To assess whether is is feasible to deliver daily fractionated radiotherapy with helical tomotherapy;
To assess the acute toxicity associated with the treatment of pelvic and abdominal metastases with helical tomotherapy;
To test the accuracy of the daily setup verification process inherent in the helical tomotherapy system;
To perform in vivo dosimetry, where possible;
To analyze the dose distributions possible with helical tomotherapy planning, and compare to plans obtained using conventional linear accelerator systems.
To accomplish these objectives, the investigators will recruit 20 patients for treatment with helical tomotherapy. Patients with solid malignancy of any primary site with proven or suspected metastatic disease involving the abdomen, pelvis, or bones of the lumbar spine or pelvis will be eligible, provided they are over 18 years of age; signed informed consent is obtained; and there are no contraindications for radiotherapy. The investigators will select patients for enrollment who have a high likelihood (>50%) of suffering from grade 2 or higher acute GI toxicity if standard radiotherapy techniques were used. Treatment will be delivered with the helical tomotherapy system, with the dose plan designed to treat the target volume to a homogeneous dose, while minimizing dose to normal structures including the small bowel. The first 10 patients will be treated with a dose of 2500 cGy in 10 fractions, and the second cohort of 10 patients to 3000 cGy in 10 fractions. The slightly lower than normal dose used for the first cohort is designed to provide an extra margin of safety.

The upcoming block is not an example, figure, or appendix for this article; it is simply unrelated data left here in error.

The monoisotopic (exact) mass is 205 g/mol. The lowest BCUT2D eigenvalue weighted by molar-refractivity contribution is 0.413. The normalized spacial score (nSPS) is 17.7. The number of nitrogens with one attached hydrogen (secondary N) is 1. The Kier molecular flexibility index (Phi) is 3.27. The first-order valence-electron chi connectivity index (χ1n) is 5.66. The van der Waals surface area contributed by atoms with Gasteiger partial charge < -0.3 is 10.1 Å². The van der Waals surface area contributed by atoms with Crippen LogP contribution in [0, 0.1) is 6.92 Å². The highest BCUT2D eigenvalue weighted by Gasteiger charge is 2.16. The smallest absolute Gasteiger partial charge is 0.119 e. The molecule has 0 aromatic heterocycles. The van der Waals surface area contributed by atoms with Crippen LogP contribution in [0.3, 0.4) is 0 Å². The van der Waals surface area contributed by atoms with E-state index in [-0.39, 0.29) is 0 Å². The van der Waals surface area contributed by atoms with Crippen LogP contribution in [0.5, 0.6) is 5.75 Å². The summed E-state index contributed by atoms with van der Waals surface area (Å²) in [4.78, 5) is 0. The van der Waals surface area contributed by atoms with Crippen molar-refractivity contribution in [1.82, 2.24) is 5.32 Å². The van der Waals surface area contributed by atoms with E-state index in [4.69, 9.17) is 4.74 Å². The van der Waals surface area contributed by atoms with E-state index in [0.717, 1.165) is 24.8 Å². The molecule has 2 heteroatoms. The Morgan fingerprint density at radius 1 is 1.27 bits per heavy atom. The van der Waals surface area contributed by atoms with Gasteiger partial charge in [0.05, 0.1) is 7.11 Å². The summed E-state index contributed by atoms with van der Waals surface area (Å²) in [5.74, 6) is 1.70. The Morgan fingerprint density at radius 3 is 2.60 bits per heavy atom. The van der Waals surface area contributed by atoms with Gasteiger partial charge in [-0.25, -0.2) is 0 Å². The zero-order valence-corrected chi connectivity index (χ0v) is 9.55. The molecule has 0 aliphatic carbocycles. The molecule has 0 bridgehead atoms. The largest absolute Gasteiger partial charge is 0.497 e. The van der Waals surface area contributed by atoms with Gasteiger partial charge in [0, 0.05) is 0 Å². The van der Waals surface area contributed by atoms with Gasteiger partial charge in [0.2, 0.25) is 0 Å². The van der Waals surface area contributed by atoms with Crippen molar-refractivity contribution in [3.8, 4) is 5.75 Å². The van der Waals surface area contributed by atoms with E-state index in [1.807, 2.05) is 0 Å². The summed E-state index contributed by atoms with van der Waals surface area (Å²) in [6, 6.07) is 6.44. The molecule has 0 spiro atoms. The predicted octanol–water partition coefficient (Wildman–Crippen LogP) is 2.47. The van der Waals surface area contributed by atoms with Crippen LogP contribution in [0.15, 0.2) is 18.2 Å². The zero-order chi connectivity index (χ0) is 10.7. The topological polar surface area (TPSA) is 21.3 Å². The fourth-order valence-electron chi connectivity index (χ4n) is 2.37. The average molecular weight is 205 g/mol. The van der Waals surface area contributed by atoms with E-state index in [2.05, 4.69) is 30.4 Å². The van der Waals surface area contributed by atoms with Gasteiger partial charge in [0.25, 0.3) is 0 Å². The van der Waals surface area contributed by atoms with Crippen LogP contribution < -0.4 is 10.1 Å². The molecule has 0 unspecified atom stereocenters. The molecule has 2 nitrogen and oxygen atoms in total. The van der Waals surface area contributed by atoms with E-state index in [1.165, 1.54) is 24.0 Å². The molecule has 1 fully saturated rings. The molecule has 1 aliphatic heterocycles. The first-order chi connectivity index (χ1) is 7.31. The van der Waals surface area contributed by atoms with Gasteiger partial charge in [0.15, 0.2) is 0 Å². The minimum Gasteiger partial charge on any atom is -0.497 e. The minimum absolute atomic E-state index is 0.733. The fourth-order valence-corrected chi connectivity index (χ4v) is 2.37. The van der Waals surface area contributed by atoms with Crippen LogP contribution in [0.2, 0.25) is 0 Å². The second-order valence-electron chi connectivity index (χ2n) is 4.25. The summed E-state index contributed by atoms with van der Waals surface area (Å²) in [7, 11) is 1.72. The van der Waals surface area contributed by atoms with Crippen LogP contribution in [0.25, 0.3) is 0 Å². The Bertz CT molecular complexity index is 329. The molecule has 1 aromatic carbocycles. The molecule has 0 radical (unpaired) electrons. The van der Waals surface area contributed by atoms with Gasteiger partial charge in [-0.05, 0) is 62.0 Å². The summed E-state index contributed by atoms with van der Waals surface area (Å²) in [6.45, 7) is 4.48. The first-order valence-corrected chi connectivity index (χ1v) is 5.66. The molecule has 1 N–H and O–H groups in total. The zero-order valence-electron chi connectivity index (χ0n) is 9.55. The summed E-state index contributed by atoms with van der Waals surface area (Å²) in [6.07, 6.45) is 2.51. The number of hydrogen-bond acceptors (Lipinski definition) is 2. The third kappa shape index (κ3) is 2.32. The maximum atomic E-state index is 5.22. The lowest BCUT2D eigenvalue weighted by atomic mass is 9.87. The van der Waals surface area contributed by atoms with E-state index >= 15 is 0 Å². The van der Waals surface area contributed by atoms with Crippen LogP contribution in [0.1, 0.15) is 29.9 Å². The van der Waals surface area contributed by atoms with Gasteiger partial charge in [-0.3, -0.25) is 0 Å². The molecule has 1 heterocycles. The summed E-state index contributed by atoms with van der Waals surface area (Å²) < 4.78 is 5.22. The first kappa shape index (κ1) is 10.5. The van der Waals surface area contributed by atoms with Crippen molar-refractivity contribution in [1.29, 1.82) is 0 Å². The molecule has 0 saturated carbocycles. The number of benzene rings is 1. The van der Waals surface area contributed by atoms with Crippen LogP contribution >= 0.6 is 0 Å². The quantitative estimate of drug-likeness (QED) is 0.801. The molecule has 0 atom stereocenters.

Statistical Considerations: With the doses of radiation used in the current study, the risk of grade 4-5 toxicity using standard treatment techniques is very low. The investigators will, therefore, use observed grade 4-5 acute toxicity as an early stopping rule to monitor the safety of helical tomotherapy. Patients will be accrued onto treatment sequentially, with no more than 3 patients on treatment or within 1 week of completing treatment at any time. If a patient develops a grade 4 toxicity during or shortly after treatment, further accrual will be suspended until such time as the cause of the severe treatment toxicity can be established, and it is determined that treatment to subsequent patients can proceed safely. If a second severe toxicity is observed the trial will close to accrual. For the purposes of the study the risk of grade 4-5 radiation enteritis (using standard radiotherapy techniques) is assumed to be 2% or less. Thus the probability of stopping accrual before trial completion is 0.16 if there is no reduction in toxicity rate with helical tomotherapy (according to binomial probabilities). If the true rate is 1% then the probability of rejecting treatment is 0.01. The acute side effects of treatment will be monitored with the use of a patient symptom questionnaire and physician assessment with history and physical examination. These will be performed pre-treatment, weekly during treatment, and at 1 and 4 weeks post treatment. A secondary endpoint of the study is to test the setup verification process of the helical tomotherapy system. It is designed to automatically detect whether patients are set up accurately for treatment, and to adjust the treatment for day-to-day changes in patient position. For the first 10 patients, the investigators will compare the tomotherapy-derived setup error to the error manually computed by studying the CT image sets. If the computer derived setup error is accurate when compared to the manual evaluation (within 5 mm for at least 80% of measurements), then the automated setup verification process will be utilized for the second cohort of 10 patients. It is estimated that this study will take 3-6 months to complete.